I now know that AAPM is the American Association of Physicists in Medicine. But as an undergrad, I hadn’t heard of it. None of my professors were in medical physics or talked about the field, if they even knew about it.

After that interaction, my real research began―understanding who and what my purpose was, as a scientist. I eventually identified that this is where my heart is.


Texas Lutheran University SPS reporters pose with Julianne Pollard-Larkin (center) and SPS council member Sylphrena Kleinsasser (left) at PhysCon. Photo courtesy of the SPS reporters.

What is your day-to-day job like?

I'm the manager of a physics team in the hospital. I'm at work before everybody else, getting everything set up for scheduling. I make sure there are no issues, all the machines are running, and nobody's sending desperate pages asking for assistance. Patients usually come in around 6:50 or 7:00 am. And then it's all patient care and dealing with high-dose, short fractionation treatments where an error or accident could be deadly—I'm here to make sure that doesn't happen. I do a lot of troubleshooting. That’s my job until about noon.

The afternoon is my academic time. I meet with graduate students, MD residents, physics residents, and others who I’m teaching or are related to my committee work for professional organizations. I also work on my research goals during that time.

What are the most rewarding parts of your job?

I love meeting people, encouraging them to go into the field, and nurturing their talents and gifts. Coming from a space where nobody really encouraged me to study physics, I decided to be a nurturing educator. I want to encourage the best in everybody, indiscriminately.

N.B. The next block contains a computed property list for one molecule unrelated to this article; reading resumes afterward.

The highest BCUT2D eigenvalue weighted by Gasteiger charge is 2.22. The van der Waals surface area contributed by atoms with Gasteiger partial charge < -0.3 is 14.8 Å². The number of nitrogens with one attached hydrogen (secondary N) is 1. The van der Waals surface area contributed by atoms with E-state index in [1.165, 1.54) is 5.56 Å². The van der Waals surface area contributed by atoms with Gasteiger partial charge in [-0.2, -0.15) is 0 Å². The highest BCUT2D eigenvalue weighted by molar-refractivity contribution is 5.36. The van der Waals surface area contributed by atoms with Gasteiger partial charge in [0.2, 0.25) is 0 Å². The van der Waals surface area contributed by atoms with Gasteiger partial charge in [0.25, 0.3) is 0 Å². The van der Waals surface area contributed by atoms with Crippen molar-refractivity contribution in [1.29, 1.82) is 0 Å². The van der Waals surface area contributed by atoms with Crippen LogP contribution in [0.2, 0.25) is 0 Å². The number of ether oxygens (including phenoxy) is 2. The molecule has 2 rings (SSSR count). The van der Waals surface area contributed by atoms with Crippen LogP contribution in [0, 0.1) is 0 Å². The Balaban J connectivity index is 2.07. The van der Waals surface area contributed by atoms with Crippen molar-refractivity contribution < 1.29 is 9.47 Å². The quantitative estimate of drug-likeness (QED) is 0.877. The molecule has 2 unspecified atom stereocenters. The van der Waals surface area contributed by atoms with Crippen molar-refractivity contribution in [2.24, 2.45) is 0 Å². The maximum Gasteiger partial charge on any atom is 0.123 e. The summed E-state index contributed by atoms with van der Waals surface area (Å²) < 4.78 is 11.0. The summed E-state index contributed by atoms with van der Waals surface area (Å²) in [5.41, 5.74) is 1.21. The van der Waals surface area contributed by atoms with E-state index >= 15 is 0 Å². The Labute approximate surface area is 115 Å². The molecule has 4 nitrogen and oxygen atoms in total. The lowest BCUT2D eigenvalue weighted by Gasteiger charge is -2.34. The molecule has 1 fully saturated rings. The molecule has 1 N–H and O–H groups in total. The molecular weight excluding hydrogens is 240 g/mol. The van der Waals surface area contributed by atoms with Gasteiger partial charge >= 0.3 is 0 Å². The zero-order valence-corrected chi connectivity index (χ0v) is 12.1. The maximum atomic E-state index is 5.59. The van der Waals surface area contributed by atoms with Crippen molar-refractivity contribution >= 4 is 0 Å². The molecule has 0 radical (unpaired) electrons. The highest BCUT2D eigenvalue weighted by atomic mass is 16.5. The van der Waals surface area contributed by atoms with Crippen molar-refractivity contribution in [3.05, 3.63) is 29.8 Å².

I have spent my time opening doors, making bridges, and not burning them once I get across. I can’t leave behind an obstacle just because I got over it: I want to make sure you don't have that same one. I will take all the licks so that you can come out brilliant and amazing, because the world needs our talent, and I want to make sure it's better for you. And I truly love and appreciate the interactions I have with patients.

What has been the hardest part of your career?

As a scientist, you always have the pull to do research. I do primarily clinical work. I have a passion for flash radiotherapy research, but at the end of the day, I don't have time to go at it hard. That’s a difficult thing to navigate, but I'm much better person-to-person than I am in the lab.

How has the representation of minorities in the field changed since you entered physics, and how can we do better in the future?

I am excited about where our field is compared to when I started. There was a lack of awareness and internet then. We didn't have pictures showing what people in the field really looked like―when I wanted to see representation, I would look in the mirror. With social media, physics students can see that representation now.

There’s a way of finding your niche, finding your community within physics and every organization. And if it doesn’t exist, make it. We have agency, we have voices, we deserve to be here, and we're being recognized. There are wonderful, powerful stories happening in every single city.

This interview has been edited for length and clarity.

Learn More about Medical Physics

Members of SPS are eligible for free membership in AAPM, for details see


More from this department

Pathways - Advice from Experienced Voices